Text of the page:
“They have hundreds of millions of dollars at their disposal and they’re willing to play dirty and they consider RFK Jr. to be a very significant threat and they’re desperate,” Gorton says of the DNC.

He is also ready to defend Kennedy on more controversial matters, such as when the candidate was caught on tape at a private dinner last July saying that COVID was “targeted to attack Caucasians and Black people” and that the “people who are most immune are Ashkenazi Jews and Chinese.”

“I think there is some dream among the mad scientists inside the biowarfare Establishment to be able to develop targeted diseases that would only kill certain groups of people,” Gorton says, backing up the thrust of Kennedy’s claim. “And we know that that’s their dream. And we also know that the COVID disease was developed in a biowarfare lab in China. And so he was just making the observation that COVID seemed to target certain groups more than others.”

For Gorton, the response to Kennedy’s COVID comment was a telling look inside the news business. “Here’s all sorts of people who are functionally paid operatives of the DNC who are seeded throughout the media, and they’re just happy to take any sort of story like that, whether it’s true or not, and blow it out of proportion,” he says. “There’s a giant political hit machine out there, and the Democrats are not staying in power by putting forward a superior candidate and doing a good job representing the American people. They’re staying in power by running a giant propaganda hit machine and trying to subvert the mechanisms of democracy and keep RFK Jr. off the ballot.”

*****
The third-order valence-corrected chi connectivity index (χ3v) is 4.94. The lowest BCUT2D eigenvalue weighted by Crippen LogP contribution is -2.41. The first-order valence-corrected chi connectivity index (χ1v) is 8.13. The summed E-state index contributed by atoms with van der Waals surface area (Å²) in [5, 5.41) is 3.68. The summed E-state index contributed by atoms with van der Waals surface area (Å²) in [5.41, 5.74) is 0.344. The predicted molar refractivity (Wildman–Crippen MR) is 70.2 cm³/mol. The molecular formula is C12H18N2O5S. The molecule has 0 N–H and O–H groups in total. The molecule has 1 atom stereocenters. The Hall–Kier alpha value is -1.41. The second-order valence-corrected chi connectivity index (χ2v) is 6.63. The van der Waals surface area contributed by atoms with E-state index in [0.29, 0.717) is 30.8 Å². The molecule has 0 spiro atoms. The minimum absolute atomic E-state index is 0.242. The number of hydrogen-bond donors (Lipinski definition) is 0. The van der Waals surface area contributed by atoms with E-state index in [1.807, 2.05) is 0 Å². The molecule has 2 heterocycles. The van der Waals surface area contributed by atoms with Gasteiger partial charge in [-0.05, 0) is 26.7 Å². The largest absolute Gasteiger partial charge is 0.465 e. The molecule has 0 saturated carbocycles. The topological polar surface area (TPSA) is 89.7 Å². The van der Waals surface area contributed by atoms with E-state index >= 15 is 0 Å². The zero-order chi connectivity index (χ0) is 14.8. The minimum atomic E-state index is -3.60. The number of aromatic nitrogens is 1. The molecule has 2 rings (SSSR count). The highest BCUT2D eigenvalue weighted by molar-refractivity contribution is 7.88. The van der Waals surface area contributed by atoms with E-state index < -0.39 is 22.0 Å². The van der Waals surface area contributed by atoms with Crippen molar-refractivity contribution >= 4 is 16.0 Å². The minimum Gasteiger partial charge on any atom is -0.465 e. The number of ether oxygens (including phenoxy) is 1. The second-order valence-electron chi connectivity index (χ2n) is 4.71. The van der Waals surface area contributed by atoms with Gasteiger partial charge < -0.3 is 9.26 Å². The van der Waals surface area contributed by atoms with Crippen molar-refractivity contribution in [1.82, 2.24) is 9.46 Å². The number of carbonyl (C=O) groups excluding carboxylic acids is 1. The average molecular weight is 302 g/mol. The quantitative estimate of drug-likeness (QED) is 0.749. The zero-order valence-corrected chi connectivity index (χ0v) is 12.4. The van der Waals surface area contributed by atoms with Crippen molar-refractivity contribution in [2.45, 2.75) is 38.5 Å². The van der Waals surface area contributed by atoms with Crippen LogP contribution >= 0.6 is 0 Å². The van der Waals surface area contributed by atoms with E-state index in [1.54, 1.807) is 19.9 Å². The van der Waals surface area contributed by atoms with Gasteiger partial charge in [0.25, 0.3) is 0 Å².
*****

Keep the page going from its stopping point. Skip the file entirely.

Gorton, who says he is involved in big-picture “strategic guidance” at the PAC, says it is committed to getting Kennedy on the ballot. That may involve spending more of his money. Gorton said in an interview last year that he did not plan on donating again to Kennedy, but he may have changed his mind on that front. “I think I might very well,” he says.

Gorton is relatively new to politics, having started his career on Wall Street. In 1998, he founded Tower Research Capital, one of the first firms to focus on high-frequency trading. Within a decade, his firm reportedly had over $117 million in assets.

Mark Gorton in LimeWire’s New York office in 2010.
Photo: Ramin Talaie/Corbis via Getty Images

He has extracurricular interests, too. A devoted bicyclist frustrated by car congestion in New York City, Gorton founded an urbanist nonprofit in 1999 that advocated for pedestrian safety and more bike lanes. The group eventually launched the popular transportation site Streetsblog, for which he remains the publisher.

But Gorton would have been just another millionaire with a nonprofit if not for LimeWire, the peer-to-peer sharing service he founded in 2000. For tens of millions of young users of its free and premium services, it was a portal into a world of easily accessible music, movies, and pornography. It was also a preview of the streaming age to come. “I saw it very much as a First Amendment thing,” says Gorton. “We were creating a tool that let people share files, any sort of files, and that seems like a basic logical extension of the First Amendment.”

According to the major record labels that sued him, LimeWire was also a massive exercise in copyright infringement. After a federal judge found the company and Gorton personally liable for violating copyright law, his attorneys settled. LimeWire would shut down and pay out $105 million in damages. “Through that experience, I saw that our legal system is not developed off of rational reasoning, based off of the Bill of Rights, but instead has been more or less constructed to support the property interests of large corporations,” Gorton says.